Mobile broadband: filling the communications vacuum

Spinoza said, "Nature abhors a vacuum" - in much of Africa, for too long there was an information vacuum; Central and Western countries, in particular, have lacked a real landline infrastructure.

A lack of infrastructure, combined with the scarcity of international bandwidth, has limited the organic growth of communications services. Nature though, has taken its course. The vacuum seal was broken by the advent of the Internet, dropping communications hardware costs and increasing the robustness of links. The break widened with the mobile revolution, overcoming the landline challenge and filling large areas with live signals. Now with the introduction of the new Seacom undersea cable, the last barrier has been removed and the premium on international bandwidth should begin to fall.

 

Firms forecast boom
As voice remains king in Africa, the focus of most mobile deployments and planning for the next few years will primarily be to extend ubiquitous low-cost voice services for pre-paid customers. Interest in broadband services is growing and the Seacom undersea cable will help drive broadband adoption, but still only a small percentage of the available customer base - less than five percent of the total subscribers in EMEA - can afford these new services. Today, the vast majority of subscribers in Africa are pre-paid at average revenue per user (ARPU) of less than US$10.
Nevertheless, the mobile industry in Africa is growing at twice the rate of Europe. By 2011, the Middle East and Africa are forecast to have more than 40mn subscribers, creating a market worth more than US$6bn. Twenty-four million of those users will be in Africa.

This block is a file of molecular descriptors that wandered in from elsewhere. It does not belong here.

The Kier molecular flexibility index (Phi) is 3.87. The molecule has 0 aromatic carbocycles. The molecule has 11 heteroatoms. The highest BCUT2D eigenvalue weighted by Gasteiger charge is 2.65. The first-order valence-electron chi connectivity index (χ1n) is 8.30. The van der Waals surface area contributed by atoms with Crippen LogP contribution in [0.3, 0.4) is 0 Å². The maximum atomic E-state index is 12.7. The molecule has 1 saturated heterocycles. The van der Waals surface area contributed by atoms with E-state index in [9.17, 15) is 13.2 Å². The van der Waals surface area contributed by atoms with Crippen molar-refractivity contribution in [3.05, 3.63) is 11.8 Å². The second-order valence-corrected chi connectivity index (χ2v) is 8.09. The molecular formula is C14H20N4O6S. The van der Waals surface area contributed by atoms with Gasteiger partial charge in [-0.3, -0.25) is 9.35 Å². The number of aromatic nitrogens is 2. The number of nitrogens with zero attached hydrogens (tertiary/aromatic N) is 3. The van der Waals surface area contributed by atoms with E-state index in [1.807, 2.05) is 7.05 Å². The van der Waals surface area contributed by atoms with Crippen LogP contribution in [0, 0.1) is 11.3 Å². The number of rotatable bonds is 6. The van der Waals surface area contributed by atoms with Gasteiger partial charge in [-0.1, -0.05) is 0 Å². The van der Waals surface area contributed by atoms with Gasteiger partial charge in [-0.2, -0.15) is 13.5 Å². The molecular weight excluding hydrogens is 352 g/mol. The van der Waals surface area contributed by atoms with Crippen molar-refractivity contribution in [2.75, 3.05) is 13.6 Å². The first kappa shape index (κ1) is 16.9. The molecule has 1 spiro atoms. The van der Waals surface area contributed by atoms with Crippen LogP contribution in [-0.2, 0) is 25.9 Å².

The bulk of these new subscribers will use traditional GSM-based technologies, although the GSM Association predicts the introduction of high-speed packet access (HSPA) technology is growing at a significant pace - more than 200mn users worldwide by the first quarter of 2010. The result is proven technology and low equipment prices, which further fuel growth.
It is in this context that industry associations, analyst firms and financiers around the world are forecasting a communications boom in Africa. Specifically, they expect to see a dramatic growth in mobile broadband across the continent.
HSPA provides users with speeds of up to 14mbps in its original form, although speeds of 42mbps have been achieved with the 'HSPA+' variety, already in operation in some parts of the world such as Australia. These speeds open up interesting opportunities for innovation from service providers, and exciting applications and experiences for end users.

Enabling innovation
The international media has been flooded with stories of African entrepreneurship based on mobile communications: single mobile phones charged at an hourly rate as a payphone service for whole villages; car batteries rigged at markets as mobile charging stations; Internet cafes springing up with single machines on a mobile broadband connection. These occasionally patronising portraits are just the beginning of the coming revolution.